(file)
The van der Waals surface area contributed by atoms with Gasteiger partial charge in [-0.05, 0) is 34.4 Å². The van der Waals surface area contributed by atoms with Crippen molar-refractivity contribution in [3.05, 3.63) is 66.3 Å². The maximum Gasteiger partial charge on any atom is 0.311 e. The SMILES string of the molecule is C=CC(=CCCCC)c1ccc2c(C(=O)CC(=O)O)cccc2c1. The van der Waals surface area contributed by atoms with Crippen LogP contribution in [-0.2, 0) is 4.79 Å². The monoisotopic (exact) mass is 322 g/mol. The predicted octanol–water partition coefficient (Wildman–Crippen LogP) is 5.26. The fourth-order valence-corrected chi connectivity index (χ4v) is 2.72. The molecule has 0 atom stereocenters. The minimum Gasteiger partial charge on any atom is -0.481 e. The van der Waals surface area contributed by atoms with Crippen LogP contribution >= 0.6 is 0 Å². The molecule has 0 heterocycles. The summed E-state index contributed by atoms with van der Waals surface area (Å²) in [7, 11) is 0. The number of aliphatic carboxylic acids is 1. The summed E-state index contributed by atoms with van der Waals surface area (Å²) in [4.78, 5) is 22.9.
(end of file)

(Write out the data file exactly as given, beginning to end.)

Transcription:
The van der Waals surface area contributed by atoms with Gasteiger partial charge in [-0.05, 0) is 34.4 Å². The van der Waals surface area contributed by atoms with Crippen molar-refractivity contribution in [3.05, 3.63) is 66.3 Å². The maximum Gasteiger partial charge on any atom is 0.311 e. The SMILES string of the molecule is C=CC(=CCCCC)c1ccc2c(C(=O)CC(=O)O)cccc2c1. The van der Waals surface area contributed by atoms with Crippen LogP contribution in [-0.2, 0) is 4.79 Å². The monoisotopic (exact) mass is 322 g/mol. The predicted octanol–water partition coefficient (Wildman–Crippen LogP) is 5.26. The fourth-order valence-corrected chi connectivity index (χ4v) is 2.72. The molecule has 0 atom stereocenters. The minimum Gasteiger partial charge on any atom is -0.481 e. The van der Waals surface area contributed by atoms with Crippen LogP contribution >= 0.6 is 0 Å². The molecule has 0 heterocycles. The summed E-state index contributed by atoms with van der Waals surface area (Å²) in [7, 11) is 0. The number of aliphatic carboxylic acids is 1. The summed E-state index contributed by atoms with van der Waals surface area (Å²) in [4.78, 5) is 22.9.